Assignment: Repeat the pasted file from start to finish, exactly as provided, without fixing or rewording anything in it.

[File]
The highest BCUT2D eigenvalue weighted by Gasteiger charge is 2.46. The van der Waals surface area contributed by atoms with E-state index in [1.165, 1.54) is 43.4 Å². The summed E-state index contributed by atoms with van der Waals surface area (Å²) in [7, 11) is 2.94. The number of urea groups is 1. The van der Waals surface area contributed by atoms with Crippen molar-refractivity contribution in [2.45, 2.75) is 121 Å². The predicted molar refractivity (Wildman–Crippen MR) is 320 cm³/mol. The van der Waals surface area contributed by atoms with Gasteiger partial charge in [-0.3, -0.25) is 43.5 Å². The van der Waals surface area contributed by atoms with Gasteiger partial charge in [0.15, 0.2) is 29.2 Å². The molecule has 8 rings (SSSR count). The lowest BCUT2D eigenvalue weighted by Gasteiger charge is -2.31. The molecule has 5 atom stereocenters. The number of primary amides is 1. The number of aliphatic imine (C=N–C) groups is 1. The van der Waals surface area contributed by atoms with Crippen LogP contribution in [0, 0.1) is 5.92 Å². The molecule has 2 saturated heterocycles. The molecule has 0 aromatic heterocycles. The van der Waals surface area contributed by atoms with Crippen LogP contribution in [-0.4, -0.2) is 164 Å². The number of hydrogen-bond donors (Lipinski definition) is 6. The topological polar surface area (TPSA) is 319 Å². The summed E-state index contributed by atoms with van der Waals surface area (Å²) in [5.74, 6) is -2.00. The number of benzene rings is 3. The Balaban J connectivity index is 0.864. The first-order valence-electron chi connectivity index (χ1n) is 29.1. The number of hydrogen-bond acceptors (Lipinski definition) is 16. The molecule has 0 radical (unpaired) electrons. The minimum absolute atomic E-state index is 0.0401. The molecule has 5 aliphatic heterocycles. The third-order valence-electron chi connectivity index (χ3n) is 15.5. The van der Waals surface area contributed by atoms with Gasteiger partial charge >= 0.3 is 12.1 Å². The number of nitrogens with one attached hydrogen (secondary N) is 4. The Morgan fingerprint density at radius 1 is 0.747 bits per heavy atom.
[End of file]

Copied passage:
The highest BCUT2D eigenvalue weighted by Gasteiger charge is 2.46. The van der Waals surface area contributed by atoms with E-state index in [1.165, 1.54) is 43.4 Å². The summed E-state index contributed by atoms with van der Waals surface area (Å²) in [7, 11) is 2.94. The number of urea groups is 1. The van der Waals surface area contributed by atoms with Crippen molar-refractivity contribution in [2.45, 2.75) is 121 Å². The predicted molar refractivity (Wildman–Crippen MR) is 320 cm³/mol. The van der Waals surface area contributed by atoms with Gasteiger partial charge in [-0.3, -0.25) is 43.5 Å². The van der Waals surface area contributed by atoms with Gasteiger partial charge in [0.15, 0.2) is 29.2 Å². The molecule has 8 rings (SSSR count). The lowest BCUT2D eigenvalue weighted by Gasteiger charge is -2.31. The molecule has 5 atom stereocenters. The number of primary amides is 1. The number of aliphatic imine (C=N–C) groups is 1. The van der Waals surface area contributed by atoms with Crippen LogP contribution in [0, 0.1) is 5.92 Å². The molecule has 2 saturated heterocycles. The molecule has 0 aromatic heterocycles. The van der Waals surface area contributed by atoms with Crippen LogP contribution in [-0.4, -0.2) is 164 Å². The number of hydrogen-bond donors (Lipinski definition) is 6. The topological polar surface area (TPSA) is 319 Å². The summed E-state index contributed by atoms with van der Waals surface area (Å²) in [5.74, 6) is -2.00. The number of benzene rings is 3. The Balaban J connectivity index is 0.864. The first-order valence-electron chi connectivity index (χ1n) is 29.1. The number of hydrogen-bond acceptors (Lipinski definition) is 16. The molecule has 0 radical (unpaired) electrons. The minimum absolute atomic E-state index is 0.0401. The molecule has 5 aliphatic heterocycles. The third-order valence-electron chi connectivity index (χ3n) is 15.5. The van der Waals surface area contributed by atoms with Gasteiger partial charge >= 0.3 is 12.1 Å². The number of nitrogens with one attached hydrogen (secondary N) is 4. The Morgan fingerprint density at radius 1 is 0.747 bits per heavy atom.